An additional risk arises from orphaned accounts that are not closed and can be targeted by outside hackers for access and control. Recall the point above about how some long-time employees or administrators may have had sprawling access across systems. If an account like this isn’t shut down when the employee leaves, it becomes the holy grail for malicious actors who, depending on the nature of the orphaned account, can gain what could amount to super- user.

Learn more: 5-point checklist for fixing high-profile cybersecurity threats

Secure, scalable and automated offboarding

Given the range of challenges, the solution to integrating security must involve a comprehensive plan for managing cyber assets. To be effective, this plan must be comprehensive and include process improvement, technology enhancements, and automation.

From a process perspective, success relies on cross-disciplinary collaboration and the proactive involvement of the IT team on the timeline and cut-off targets. These transparent processes should be supported by well-orchestrated cyber asset management policies for notifications and alerts to affected stakeholders and systems. Robust cyber asset management protocols should also be in place for all SaaS-based systems to facilitate system actions and document those actions for compliance.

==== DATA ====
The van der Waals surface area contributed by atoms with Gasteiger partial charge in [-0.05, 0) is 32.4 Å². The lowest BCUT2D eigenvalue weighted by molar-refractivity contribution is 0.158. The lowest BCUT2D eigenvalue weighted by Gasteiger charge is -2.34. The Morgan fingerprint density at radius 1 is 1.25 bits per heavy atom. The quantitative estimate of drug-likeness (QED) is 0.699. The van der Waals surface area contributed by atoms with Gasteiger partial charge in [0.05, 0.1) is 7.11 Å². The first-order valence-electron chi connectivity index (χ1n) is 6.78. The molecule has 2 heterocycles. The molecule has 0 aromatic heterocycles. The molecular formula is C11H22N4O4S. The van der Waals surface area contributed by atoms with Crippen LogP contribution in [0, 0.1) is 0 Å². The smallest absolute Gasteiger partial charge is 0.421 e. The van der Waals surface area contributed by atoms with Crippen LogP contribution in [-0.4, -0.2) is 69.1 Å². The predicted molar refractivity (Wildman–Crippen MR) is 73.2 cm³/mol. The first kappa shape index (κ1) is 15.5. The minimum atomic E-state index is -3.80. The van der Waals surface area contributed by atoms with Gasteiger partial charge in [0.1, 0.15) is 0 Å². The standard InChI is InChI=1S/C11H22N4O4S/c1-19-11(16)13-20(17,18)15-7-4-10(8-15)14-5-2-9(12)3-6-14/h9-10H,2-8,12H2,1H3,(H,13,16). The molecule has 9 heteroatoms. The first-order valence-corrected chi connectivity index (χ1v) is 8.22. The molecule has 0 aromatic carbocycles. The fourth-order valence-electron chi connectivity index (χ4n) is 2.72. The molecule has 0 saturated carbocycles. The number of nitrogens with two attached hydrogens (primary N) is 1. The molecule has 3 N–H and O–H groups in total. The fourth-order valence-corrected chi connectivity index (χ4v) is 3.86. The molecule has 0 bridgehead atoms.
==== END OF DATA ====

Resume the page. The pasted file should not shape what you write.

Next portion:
Remember that each instance of offboarding generates one or more IT tickets. So even if your staff and IT processes are strong, the large number of boarding tickets can lead to delays in execution. These backlogs represent risks since delays in closing a ticket can increase the time between an employee’s exit and when all access is complete. This is why automation is key to creating the cyber asset management playbook for offboarding.

Automation became essential to keep up with the extent of offshoring during the Great Resignation. Success requires implementing automation to handle the workload at scale, even if the processes are perfect. It’s not just because limited IT teams have to deal with a higher frequency of outsourcing instances; it’s also true that IT teams themselves can be smaller because, of course, technologists are also part of the big quit.

Workflow automation uses cyber asset management techniques to align processes with technologies and platforms that can easily scale them, such as when customizing a SasS-based tool with predefined knowledge containing optimized processes tailored specifically to the company. This helps to make the relocation process more efficient, secure and repeatable. Remember to make the scope of automation inclusive beyond just employees to include contractors, supply chain partners, or any other stakeholder who may have access to any part of your systems.

The Great Resignation shines a light on offshoring and highlights the need to secure and optimize the process of severing the ties between a departing employee and valuable company systems. Faced with these challenges, more and more organizations realize that secure and effective offboarding must be guided by a holistic, coherent and interdisciplinary plan strategically anchored in the management of cyber assets.